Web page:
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Four unexpected 'upsides' of climate change

The Weather Network logo The Weather Network 8/10/2017 The Weather Network: News
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The science has been in for some time: Earth's climate is changing, and human activity has been making it worse.

Editor's note: This article was originally published in 2015

"No big deal," the skeptics say, "we'll just adapt" -- like retooling a multi-trillion-dollar civilization to function in a climate paradigm it wasn't designed for is as simple as tossing on an extra sweater.

Still, it won't quite be the apocalypse. In fact, in a highly subjective, sting-in-the-tail way, there are actually some unexpected upsides. 

Here are four we've scrounged up.

(Some) animals will benefit

Every day there's a new story of one species or another that is hard-pressed for climate change, and some scientists have suggested the Earth is in the midst of a mass extinction.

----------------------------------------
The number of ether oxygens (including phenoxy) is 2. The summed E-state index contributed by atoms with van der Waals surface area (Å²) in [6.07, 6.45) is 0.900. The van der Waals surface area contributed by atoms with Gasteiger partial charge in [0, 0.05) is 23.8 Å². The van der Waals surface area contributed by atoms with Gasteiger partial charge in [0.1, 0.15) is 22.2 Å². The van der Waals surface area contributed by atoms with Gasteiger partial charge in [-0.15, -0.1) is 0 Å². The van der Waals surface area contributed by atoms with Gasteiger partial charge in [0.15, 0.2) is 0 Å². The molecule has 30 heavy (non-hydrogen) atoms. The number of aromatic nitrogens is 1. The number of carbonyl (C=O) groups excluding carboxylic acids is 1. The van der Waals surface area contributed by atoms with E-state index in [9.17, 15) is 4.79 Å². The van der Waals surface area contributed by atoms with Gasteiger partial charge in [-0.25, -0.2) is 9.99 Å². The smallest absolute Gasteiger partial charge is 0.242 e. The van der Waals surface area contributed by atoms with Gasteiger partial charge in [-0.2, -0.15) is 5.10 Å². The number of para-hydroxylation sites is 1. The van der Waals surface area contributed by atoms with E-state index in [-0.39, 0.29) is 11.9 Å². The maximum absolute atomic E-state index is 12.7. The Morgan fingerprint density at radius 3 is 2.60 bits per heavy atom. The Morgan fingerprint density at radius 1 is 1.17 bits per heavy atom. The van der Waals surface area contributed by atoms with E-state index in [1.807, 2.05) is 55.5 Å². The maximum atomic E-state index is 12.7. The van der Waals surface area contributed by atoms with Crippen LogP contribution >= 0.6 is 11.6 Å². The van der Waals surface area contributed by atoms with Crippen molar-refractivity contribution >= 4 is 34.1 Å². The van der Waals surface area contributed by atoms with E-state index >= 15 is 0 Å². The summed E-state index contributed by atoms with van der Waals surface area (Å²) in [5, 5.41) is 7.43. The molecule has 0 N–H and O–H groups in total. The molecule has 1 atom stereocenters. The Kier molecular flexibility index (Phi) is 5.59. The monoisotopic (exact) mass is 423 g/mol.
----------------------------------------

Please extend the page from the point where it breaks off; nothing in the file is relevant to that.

But amid this avalanche of bad news, there's some odd little upsides for some species, like Australia's grey nursing sharks.

While other sharks have been stressed by rising ocean temperatures, warmer waters have proven a strange boon to this one, which is separated into two distinct populations on either side of the continent.

The grey sharks are declining so thoroughly they may go extinct by 2050, but according to Mother Nature Network, the waters around Australia are warming enough that the two populations will soon be able to migrate toward each other, boosting their chances of survival.

As for other species, researchers at McMaster University in Canada and St. Andrews University in Scotland might have some good news on that, courtesy of the unassuming zebrafish.

When the scientists raised several zebrafish embryos at warmer temperatures, it turned out the newly-hatched fish adapted well -- but more oddly, they also proved better able to adapt to colder waters as well as warmer.

"We thought that they might do better under warmer conditions because they grew up in warmer conditions. We didn't think they'd also do better under colder conditions, but they did," McMaster biologist Graham Scott said in a release.